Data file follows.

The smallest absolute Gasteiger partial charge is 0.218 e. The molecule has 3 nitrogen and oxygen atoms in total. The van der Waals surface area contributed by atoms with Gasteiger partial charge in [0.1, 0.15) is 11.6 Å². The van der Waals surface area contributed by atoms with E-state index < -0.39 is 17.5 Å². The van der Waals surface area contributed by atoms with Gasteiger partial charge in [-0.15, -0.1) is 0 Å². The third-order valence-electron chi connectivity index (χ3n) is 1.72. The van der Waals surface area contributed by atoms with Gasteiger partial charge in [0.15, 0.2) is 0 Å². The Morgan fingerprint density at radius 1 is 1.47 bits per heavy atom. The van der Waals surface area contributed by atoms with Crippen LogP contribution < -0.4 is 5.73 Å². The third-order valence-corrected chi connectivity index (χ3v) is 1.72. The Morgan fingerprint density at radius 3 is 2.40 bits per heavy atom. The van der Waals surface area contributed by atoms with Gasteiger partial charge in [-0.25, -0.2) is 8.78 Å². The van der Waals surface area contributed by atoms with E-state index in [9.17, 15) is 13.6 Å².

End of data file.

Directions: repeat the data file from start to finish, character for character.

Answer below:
The smallest absolute Gasteiger partial charge is 0.218 e. The molecule has 3 nitrogen and oxygen atoms in total. The van der Waals surface area contributed by atoms with Gasteiger partial charge in [0.1, 0.15) is 11.6 Å². The van der Waals surface area contributed by atoms with E-state index < -0.39 is 17.5 Å². The van der Waals surface area contributed by atoms with Gasteiger partial charge in [-0.15, -0.1) is 0 Å². The third-order valence-electron chi connectivity index (χ3n) is 1.72. The van der Waals surface area contributed by atoms with Gasteiger partial charge in [0.15, 0.2) is 0 Å². The Morgan fingerprint density at radius 1 is 1.47 bits per heavy atom. The van der Waals surface area contributed by atoms with Crippen LogP contribution < -0.4 is 5.73 Å². The third-order valence-corrected chi connectivity index (χ3v) is 1.72. The Morgan fingerprint density at radius 3 is 2.40 bits per heavy atom. The van der Waals surface area contributed by atoms with Gasteiger partial charge in [-0.25, -0.2) is 8.78 Å². The van der Waals surface area contributed by atoms with E-state index in [9.17, 15) is 13.6 Å².